Broadcaster Steve Weissman looked at the top half of the draw and sighed, “If you had foreseen these four names, Swiatek, Trevisan, Svitolina and [the No. 131 Argentine qualifier Nadia] Podoroska, well, you are smarter than I am.” 

OMG storylines are the mother’s milk of tennis tourneys, but this year’s French Open has been a radically unpredictable affair that has exploded the tennis order. There are still two qualifiers left in the women’s draw, Trevisan and Podoroska, as well as No. 87 Paula Badosa Gibert from Spain, No. 39, China’s Zhang Shuai, and No. 49, Fiona Ferro. 

The Frenchwoman will face the No. 4 seed, America’s Sofia Kenin, who will be favored, along with No. 7 seed Petra Kvitova, to emerge out of the bottom half of the draw, where one of them could meet No. 3 seed Elina Svitolina in the final, if the order holds.

But why would order start holding now? The American manchild, qualifier Sebastian Korda, won six straight matches to become the youngest American to reach the fourth round in nearly 30 years. But today, the son of former French finalist Petr Korda, who named his cat Rafa, seemed like a kitten as his idol, 12-time champ Nadal, teased him and caged him 6-1, 6-1, 6-2. As some pundits analyzed the Spaniard’s near purr-fect performance, Radio Roland Garros wondered whether Korda would go home and kick his cat or just rename him.

A new, interesting name in tennis is Italian Jannik Sinner. The highest ranked teen in the top 100 looks so young that Simon Cambers asked, “I’m not sure if he has to travel with shaving cream.” The Italian is said to have the calm of a Swede, the focus of Spaniard David Ferrer and the body of Czech Tomas Berdych. He rather easily took down US Open finalist Alexander Zverev and will next face Rafa.

Earlier this week the 20-year-old French wildcard Hugo Gaston, ranked No. 239, scored the first two wins of his quiet career and then shocked three-time Slam winner Stan Wawrinka. After he prevailed over the Swiss 6-0 in the fifth, French fans were in a frenzy. Eleanor Preston noted, “Hugomania is taking over here at Roland Garros. He’s been on everyone’s lips of late.” But today Dominic Thiem dominated early and took a two-set lead. Then, amazingly, the 5’ 7” star du jour brought out his left-handed wizardry and used his lobs, dropshots and guile to fight back. Thiem was tired after all his long sprints to get his foe’s mean drop shots. The recently crowned US Open champion felt the pressure of being the No. 3 seed and a two-time French finalist. But in the end form held. Thiem used his forehand, serve and experience to prevail 6-4, 6-4, 6-7, 3-6, 6-3.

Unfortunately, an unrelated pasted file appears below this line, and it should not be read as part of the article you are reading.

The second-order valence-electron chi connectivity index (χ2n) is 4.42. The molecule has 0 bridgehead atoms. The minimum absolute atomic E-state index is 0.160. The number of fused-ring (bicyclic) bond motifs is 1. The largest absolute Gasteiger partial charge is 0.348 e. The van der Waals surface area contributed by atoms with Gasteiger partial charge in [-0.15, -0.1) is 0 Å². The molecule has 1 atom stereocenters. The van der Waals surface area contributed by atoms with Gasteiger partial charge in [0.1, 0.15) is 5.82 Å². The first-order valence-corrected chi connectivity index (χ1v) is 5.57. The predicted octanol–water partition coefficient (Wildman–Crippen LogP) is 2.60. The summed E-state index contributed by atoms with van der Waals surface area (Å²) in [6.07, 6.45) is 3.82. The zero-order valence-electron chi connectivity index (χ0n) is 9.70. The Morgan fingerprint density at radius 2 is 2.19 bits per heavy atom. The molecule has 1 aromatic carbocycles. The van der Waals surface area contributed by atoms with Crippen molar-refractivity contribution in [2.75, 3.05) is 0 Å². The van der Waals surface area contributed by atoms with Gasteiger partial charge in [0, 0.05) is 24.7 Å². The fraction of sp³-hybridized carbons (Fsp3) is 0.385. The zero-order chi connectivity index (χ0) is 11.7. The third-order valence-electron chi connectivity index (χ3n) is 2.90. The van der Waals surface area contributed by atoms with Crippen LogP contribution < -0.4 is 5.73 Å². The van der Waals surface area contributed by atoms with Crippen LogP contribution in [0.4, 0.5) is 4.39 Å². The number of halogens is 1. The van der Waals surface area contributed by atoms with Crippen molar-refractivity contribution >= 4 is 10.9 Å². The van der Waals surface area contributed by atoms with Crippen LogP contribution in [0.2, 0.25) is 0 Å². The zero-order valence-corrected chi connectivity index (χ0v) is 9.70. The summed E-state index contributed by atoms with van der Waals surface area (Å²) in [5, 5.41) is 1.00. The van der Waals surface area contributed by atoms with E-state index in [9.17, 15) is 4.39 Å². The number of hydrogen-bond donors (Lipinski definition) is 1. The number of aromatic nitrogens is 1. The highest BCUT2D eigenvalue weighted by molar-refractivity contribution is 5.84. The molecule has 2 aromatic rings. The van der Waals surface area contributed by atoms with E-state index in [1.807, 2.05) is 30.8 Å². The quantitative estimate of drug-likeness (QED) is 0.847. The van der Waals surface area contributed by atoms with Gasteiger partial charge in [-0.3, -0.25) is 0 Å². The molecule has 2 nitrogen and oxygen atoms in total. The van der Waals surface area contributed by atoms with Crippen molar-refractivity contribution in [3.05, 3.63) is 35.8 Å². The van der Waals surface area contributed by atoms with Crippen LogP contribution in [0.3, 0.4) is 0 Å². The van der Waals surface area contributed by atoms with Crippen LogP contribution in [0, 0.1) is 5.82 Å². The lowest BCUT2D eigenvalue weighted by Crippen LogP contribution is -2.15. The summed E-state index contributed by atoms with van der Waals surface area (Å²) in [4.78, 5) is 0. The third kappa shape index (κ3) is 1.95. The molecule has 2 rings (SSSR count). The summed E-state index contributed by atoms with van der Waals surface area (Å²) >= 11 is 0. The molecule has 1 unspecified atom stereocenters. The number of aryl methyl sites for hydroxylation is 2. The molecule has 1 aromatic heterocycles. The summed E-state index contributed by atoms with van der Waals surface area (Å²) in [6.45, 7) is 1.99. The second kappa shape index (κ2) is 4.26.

In Paris, noted Ted Robinson, “It’s been an amazing run of stories…[There’s] an incredible list of people doing better than they’ve ever done before.” Goodness, we haven’t even told the tales of Nadia Podoroska, Barbora Krejcikova, Zhang Shuai, Laura Siegemund, Paula Badosa, Ons Jabuer, Fiona Ferro, Danielle Collins and Lorenzo Sonego – as well as the Hungarian Marton Fucsovics, a 28-year-old ranked No. 63 who beat Daniil Medvedev, or No.186, German Daniel Altmaier, who sent No. 7 seed Matteo Berrettini packing.  

Amidst all the helter-skelter, nervous tennis aficionados could find solace in a familiar, reassuring narrative: the top two men’s seeds have been dismissing their almost hapless foes with an unblinking confidence. Rather bemused, Rafa and Novak marched on without much bother in their own bubbles of stability. Neither came close to losing a set. “The tournament has a feel,” said Jim Courier, “like we have two great actors gunning for the Best Actor Academy Award, while everyone else is gunning for Best Supporting Actor.” This year’s somewhat spooky French Open movie has brewed up a cauldron full of bewitching surprises. But, in this season of the witch, it’s hardly a shock.